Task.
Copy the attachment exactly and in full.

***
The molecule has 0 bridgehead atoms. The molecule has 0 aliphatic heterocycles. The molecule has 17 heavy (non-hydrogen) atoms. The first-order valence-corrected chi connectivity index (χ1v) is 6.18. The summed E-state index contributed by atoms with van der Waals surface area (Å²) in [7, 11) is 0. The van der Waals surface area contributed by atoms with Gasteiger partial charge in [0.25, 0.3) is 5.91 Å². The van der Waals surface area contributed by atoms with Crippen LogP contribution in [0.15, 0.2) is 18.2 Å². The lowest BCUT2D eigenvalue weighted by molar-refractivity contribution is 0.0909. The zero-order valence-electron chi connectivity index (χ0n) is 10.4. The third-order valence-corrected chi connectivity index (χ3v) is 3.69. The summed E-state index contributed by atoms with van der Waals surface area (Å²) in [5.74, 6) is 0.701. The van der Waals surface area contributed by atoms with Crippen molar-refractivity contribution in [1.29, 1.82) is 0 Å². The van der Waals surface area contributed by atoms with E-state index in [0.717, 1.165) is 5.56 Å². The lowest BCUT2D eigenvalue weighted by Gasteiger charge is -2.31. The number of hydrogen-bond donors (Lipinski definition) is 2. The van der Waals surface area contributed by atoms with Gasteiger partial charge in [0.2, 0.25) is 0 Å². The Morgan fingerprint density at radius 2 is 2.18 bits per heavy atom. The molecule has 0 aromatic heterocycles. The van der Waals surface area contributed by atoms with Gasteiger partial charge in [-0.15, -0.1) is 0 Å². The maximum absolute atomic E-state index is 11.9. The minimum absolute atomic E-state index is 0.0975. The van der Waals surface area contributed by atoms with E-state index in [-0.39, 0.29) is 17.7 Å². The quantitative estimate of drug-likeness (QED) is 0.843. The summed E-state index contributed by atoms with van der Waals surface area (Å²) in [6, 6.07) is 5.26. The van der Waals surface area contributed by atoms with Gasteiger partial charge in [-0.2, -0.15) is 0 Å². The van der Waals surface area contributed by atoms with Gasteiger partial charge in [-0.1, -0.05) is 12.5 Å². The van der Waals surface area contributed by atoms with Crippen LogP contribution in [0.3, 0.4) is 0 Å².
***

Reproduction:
The molecule has 0 bridgehead atoms. The molecule has 0 aliphatic heterocycles. The molecule has 17 heavy (non-hydrogen) atoms. The first-order valence-corrected chi connectivity index (χ1v) is 6.18. The summed E-state index contributed by atoms with van der Waals surface area (Å²) in [7, 11) is 0. The van der Waals surface area contributed by atoms with Gasteiger partial charge in [0.25, 0.3) is 5.91 Å². The van der Waals surface area contributed by atoms with Crippen LogP contribution in [0.15, 0.2) is 18.2 Å². The lowest BCUT2D eigenvalue weighted by molar-refractivity contribution is 0.0909. The zero-order valence-electron chi connectivity index (χ0n) is 10.4. The third-order valence-corrected chi connectivity index (χ3v) is 3.69. The summed E-state index contributed by atoms with van der Waals surface area (Å²) in [5.74, 6) is 0.701. The van der Waals surface area contributed by atoms with Crippen molar-refractivity contribution in [1.29, 1.82) is 0 Å². The van der Waals surface area contributed by atoms with E-state index in [0.717, 1.165) is 5.56 Å². The lowest BCUT2D eigenvalue weighted by Gasteiger charge is -2.31. The number of hydrogen-bond donors (Lipinski definition) is 2. The van der Waals surface area contributed by atoms with Gasteiger partial charge in [0.2, 0.25) is 0 Å². The Morgan fingerprint density at radius 2 is 2.18 bits per heavy atom. The molecule has 0 aromatic heterocycles. The van der Waals surface area contributed by atoms with Gasteiger partial charge in [-0.15, -0.1) is 0 Å². The maximum absolute atomic E-state index is 11.9. The minimum absolute atomic E-state index is 0.0975. The van der Waals surface area contributed by atoms with E-state index in [-0.39, 0.29) is 17.7 Å². The quantitative estimate of drug-likeness (QED) is 0.843. The summed E-state index contributed by atoms with van der Waals surface area (Å²) in [6, 6.07) is 5.26. The van der Waals surface area contributed by atoms with Gasteiger partial charge in [-0.2, -0.15) is 0 Å². The van der Waals surface area contributed by atoms with Gasteiger partial charge in [-0.1, -0.05) is 12.5 Å². The van der Waals surface area contributed by atoms with Crippen LogP contribution in [0.3, 0.4) is 0 Å².